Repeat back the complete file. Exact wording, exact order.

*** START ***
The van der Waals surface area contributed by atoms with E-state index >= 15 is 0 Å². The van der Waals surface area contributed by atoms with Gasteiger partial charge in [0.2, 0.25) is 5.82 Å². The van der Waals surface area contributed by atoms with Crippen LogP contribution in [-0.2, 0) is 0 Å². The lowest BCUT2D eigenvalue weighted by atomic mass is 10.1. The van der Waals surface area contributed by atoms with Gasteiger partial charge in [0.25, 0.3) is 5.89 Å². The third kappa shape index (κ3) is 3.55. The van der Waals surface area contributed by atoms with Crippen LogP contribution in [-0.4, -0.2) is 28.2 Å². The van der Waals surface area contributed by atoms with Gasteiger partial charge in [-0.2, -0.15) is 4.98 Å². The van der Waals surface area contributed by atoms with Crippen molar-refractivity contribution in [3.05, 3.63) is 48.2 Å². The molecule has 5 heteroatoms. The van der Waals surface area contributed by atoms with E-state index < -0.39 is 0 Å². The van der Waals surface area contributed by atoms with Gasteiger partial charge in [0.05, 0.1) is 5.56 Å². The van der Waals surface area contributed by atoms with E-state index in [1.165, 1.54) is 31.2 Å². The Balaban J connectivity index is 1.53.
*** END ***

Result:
The van der Waals surface area contributed by atoms with E-state index >= 15 is 0 Å². The van der Waals surface area contributed by atoms with Gasteiger partial charge in [0.2, 0.25) is 5.82 Å². The van der Waals surface area contributed by atoms with Crippen LogP contribution in [-0.2, 0) is 0 Å². The lowest BCUT2D eigenvalue weighted by atomic mass is 10.1. The van der Waals surface area contributed by atoms with Gasteiger partial charge in [0.25, 0.3) is 5.89 Å². The third kappa shape index (κ3) is 3.55. The van der Waals surface area contributed by atoms with Crippen LogP contribution in [-0.4, -0.2) is 28.2 Å². The van der Waals surface area contributed by atoms with Gasteiger partial charge in [-0.2, -0.15) is 4.98 Å². The van der Waals surface area contributed by atoms with Crippen molar-refractivity contribution in [3.05, 3.63) is 48.2 Å². The molecule has 5 heteroatoms. The van der Waals surface area contributed by atoms with E-state index < -0.39 is 0 Å². The van der Waals surface area contributed by atoms with Gasteiger partial charge in [0.05, 0.1) is 5.56 Å². The van der Waals surface area contributed by atoms with E-state index in [1.165, 1.54) is 31.2 Å². The Balaban J connectivity index is 1.53.